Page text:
ImageI’m wrapping up my series on abuse, with some tools to break the cycle! We’ve discussed verbal, emotional, physical and sexual abuse, as well as the subject of bullying and violence in the workplace over the past month. Today I want to equip you with some tools to know when to stay and when to go, how to hold your ground and maintain your boundaries, and respect yourself in the process.

The decision to continue or end the relationship will likely be a difficult one. You have history together, some good and some bad. You are likely fueled with hope for repair, that maybe ‘this time it will be better’. Envisioning your life free from the abuse is foreign and distant, and let’s face it, often things that are unfamiliar are fearful. What will life be like without him or her? You hold onto hope, because there is a part of you that is so attached to ‘need’ for the relationship. As I mentioned a couple weeks back while discussing sexual abuse, the same holds true for all abusive relationships: “our lack of connection is a big reason why we choose unsafe people. If we are not able to connect in an intimate way with others, then we will often pick people who are unable to connect as well. If someone is isolated inside, she will pick isolating relationships until she addresses her problem. Fear of abandonmennt fuels an ongoing isolating connection.Many times someone who is in a painful relationship should set strong boundaries or cut off the relationship altogether for a time. But he fears being alone so much that he can’t do it. Every time he thinks of standing up to the other person, or getting out of the relationship, he is overwhelmed by feelings of loss and aloneness, and he either avoids the difficult step to begin with, or he quickly caves in. Because he doesn’t have primary safe and supportive relationships, he would rather have the unsafe relationship ghan nothing at all. This… keeps the isolation and abandonment going.” Dr. Henry Cloud PhDImage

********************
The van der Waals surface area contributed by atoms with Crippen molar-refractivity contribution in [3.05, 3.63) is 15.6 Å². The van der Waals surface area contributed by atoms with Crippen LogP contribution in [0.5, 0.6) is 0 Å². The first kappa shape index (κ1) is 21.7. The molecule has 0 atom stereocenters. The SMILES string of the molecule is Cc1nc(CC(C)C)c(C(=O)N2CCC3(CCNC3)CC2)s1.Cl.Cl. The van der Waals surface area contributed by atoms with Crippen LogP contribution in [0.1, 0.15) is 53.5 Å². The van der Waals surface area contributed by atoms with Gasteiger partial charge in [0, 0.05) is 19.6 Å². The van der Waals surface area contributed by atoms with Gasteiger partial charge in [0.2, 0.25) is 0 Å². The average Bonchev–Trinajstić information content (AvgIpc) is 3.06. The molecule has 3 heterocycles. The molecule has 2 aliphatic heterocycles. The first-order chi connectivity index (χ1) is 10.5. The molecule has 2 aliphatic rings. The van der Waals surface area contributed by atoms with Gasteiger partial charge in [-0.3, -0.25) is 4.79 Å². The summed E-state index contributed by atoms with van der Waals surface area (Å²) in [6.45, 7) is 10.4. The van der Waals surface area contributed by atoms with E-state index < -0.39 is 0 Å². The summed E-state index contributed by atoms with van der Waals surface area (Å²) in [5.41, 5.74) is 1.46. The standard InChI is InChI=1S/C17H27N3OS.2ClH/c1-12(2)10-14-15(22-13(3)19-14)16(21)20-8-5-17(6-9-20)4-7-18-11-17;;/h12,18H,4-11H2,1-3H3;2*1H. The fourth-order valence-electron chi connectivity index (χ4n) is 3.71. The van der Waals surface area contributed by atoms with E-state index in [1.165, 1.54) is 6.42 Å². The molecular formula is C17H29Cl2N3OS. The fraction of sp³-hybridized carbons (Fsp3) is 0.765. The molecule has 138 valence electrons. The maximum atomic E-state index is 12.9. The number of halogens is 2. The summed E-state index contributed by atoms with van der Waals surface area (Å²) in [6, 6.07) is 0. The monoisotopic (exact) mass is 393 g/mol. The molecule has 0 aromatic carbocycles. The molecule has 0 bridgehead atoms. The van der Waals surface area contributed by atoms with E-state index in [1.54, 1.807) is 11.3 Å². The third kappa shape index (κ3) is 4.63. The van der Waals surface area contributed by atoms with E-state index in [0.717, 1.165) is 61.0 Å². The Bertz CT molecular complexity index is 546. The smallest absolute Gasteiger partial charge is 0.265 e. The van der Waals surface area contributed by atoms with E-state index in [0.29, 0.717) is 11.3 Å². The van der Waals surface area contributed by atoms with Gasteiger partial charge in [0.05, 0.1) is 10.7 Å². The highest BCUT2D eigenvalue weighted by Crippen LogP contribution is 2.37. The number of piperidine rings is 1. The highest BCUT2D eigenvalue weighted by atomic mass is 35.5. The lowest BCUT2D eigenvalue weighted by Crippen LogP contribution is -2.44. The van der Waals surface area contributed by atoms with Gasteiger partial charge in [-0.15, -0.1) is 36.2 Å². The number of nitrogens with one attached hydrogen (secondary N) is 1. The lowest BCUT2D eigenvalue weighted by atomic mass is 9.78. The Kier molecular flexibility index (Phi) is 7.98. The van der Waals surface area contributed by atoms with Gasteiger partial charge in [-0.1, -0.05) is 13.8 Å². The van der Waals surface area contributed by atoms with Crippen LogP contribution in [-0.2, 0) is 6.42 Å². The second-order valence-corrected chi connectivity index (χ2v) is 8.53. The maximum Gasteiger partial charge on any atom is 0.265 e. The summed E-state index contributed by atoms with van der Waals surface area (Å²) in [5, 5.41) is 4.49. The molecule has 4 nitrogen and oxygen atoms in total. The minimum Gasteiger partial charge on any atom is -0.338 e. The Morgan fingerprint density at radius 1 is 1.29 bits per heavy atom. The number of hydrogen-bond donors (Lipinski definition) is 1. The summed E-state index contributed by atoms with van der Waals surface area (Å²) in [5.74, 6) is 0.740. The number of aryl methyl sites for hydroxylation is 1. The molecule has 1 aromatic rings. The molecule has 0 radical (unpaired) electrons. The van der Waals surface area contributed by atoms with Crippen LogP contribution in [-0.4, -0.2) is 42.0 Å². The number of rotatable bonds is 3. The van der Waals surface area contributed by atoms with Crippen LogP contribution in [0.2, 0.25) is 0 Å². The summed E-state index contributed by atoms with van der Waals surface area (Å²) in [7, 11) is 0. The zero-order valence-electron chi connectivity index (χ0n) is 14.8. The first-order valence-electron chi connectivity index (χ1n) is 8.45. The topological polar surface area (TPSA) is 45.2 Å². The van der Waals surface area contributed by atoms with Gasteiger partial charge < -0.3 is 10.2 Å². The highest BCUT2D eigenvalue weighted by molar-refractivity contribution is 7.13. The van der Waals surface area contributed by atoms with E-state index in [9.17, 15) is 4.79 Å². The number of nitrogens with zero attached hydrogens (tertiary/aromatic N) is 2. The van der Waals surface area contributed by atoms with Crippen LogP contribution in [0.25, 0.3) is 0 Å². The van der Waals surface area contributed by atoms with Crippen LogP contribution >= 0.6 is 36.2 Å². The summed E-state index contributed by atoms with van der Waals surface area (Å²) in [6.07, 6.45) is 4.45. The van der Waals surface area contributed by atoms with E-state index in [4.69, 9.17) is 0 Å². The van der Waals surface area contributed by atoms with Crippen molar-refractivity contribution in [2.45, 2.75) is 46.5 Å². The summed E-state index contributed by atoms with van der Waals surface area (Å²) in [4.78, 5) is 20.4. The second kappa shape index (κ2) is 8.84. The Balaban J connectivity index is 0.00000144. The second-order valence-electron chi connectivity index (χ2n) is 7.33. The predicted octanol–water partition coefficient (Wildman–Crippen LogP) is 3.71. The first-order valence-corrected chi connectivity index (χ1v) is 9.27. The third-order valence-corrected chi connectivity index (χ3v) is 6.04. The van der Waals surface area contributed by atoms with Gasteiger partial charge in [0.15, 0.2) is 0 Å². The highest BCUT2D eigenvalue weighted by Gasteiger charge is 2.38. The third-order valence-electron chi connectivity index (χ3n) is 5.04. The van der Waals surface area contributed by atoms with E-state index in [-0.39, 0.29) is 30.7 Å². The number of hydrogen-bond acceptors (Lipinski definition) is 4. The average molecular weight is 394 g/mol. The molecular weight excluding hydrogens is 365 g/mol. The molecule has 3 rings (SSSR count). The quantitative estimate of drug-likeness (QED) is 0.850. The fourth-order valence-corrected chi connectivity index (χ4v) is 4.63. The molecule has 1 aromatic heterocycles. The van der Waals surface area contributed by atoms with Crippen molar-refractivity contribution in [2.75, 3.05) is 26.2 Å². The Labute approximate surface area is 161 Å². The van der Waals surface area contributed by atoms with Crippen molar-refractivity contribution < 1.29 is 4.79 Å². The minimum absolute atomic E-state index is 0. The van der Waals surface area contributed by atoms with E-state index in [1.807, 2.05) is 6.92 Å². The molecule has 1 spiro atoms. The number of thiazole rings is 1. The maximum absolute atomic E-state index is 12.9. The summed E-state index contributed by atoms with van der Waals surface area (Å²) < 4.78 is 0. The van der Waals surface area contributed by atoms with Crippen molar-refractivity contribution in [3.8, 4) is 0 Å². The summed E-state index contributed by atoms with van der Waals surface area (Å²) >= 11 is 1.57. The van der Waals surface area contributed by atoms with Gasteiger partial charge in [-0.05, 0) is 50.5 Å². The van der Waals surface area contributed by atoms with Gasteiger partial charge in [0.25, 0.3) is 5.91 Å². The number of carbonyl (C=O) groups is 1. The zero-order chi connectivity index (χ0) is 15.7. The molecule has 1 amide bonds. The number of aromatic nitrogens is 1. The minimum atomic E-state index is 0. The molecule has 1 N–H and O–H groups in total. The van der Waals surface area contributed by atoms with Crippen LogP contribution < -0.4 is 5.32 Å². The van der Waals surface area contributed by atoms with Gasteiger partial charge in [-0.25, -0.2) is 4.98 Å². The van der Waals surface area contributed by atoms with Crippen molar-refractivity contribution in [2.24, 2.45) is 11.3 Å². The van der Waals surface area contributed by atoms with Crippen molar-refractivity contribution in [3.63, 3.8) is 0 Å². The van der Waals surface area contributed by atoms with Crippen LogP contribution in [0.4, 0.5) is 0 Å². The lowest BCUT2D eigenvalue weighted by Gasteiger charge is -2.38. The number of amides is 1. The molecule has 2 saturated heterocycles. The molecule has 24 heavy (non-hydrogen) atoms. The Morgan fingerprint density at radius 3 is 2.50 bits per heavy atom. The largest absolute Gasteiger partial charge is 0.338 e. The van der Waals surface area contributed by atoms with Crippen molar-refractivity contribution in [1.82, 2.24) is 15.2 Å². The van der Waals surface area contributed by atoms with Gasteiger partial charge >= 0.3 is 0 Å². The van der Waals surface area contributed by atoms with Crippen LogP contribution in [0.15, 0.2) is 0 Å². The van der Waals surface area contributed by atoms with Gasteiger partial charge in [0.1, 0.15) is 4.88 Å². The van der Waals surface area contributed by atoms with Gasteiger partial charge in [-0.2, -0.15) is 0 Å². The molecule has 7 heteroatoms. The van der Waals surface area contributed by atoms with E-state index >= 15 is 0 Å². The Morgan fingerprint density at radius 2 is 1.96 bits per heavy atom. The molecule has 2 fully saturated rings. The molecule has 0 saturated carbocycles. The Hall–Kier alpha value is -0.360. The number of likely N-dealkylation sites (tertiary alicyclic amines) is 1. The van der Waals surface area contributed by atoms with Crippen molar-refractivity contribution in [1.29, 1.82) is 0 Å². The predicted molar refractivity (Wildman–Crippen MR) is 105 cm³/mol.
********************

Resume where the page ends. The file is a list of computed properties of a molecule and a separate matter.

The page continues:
The above quote is the precise reason why choosing to end an abusive relationship is so hard.

You never know what is enough unless you know what is more than enough.”

-William Blake

Before we examine reasons to leave an abusive relationship, let’s take a look at some good reasons to stay.

If your abusive partner has admitted to being abusive and has begun to take some of the following steps to change the abusive pattern, you may want to consider going the distance or at least staying a while longer to see how sincere or permanent this change is. The steps your abusive partner needs to take are as follows:

  • 1. Admit to himself that he is abusive and acknowledge the damage he has done.
  • 2. Understand the reasons why he abuses.
  • 3. Understand her abusive pattern and work on her unfinished business from the past that traps her in the abuse cycle (ie. having been abused as a child – hurting people hurt people)